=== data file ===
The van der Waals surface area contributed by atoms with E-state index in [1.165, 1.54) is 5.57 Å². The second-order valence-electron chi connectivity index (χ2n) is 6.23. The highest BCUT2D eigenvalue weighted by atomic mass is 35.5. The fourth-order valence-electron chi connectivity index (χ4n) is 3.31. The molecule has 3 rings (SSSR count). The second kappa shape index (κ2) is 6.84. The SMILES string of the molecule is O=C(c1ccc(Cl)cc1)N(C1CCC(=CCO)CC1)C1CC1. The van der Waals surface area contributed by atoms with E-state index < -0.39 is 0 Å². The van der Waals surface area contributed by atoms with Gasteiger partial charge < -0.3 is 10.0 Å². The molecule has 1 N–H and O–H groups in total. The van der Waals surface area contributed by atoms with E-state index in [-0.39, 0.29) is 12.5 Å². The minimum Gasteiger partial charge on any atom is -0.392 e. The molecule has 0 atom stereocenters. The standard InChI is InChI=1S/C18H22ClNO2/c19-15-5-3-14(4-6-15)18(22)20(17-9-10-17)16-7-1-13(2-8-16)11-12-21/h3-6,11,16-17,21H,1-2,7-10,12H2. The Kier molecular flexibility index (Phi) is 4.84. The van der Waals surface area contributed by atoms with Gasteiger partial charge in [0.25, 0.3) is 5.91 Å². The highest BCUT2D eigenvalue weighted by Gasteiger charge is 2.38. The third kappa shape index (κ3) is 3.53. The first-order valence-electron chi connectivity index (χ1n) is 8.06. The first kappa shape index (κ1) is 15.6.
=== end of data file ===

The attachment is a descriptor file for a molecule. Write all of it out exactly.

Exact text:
The van der Waals surface area contributed by atoms with E-state index in [1.165, 1.54) is 5.57 Å². The second-order valence-electron chi connectivity index (χ2n) is 6.23. The highest BCUT2D eigenvalue weighted by atomic mass is 35.5. The fourth-order valence-electron chi connectivity index (χ4n) is 3.31. The molecule has 3 rings (SSSR count). The second kappa shape index (κ2) is 6.84. The SMILES string of the molecule is O=C(c1ccc(Cl)cc1)N(C1CCC(=CCO)CC1)C1CC1. The van der Waals surface area contributed by atoms with E-state index < -0.39 is 0 Å². The van der Waals surface area contributed by atoms with Gasteiger partial charge < -0.3 is 10.0 Å². The molecule has 1 N–H and O–H groups in total. The van der Waals surface area contributed by atoms with E-state index in [-0.39, 0.29) is 12.5 Å². The minimum Gasteiger partial charge on any atom is -0.392 e. The molecule has 0 atom stereocenters. The standard InChI is InChI=1S/C18H22ClNO2/c19-15-5-3-14(4-6-15)18(22)20(17-9-10-17)16-7-1-13(2-8-16)11-12-21/h3-6,11,16-17,21H,1-2,7-10,12H2. The Kier molecular flexibility index (Phi) is 4.84. The van der Waals surface area contributed by atoms with Gasteiger partial charge in [0.25, 0.3) is 5.91 Å². The highest BCUT2D eigenvalue weighted by Gasteiger charge is 2.38. The third kappa shape index (κ3) is 3.53. The first-order valence-electron chi connectivity index (χ1n) is 8.06. The first kappa shape index (κ1) is 15.6.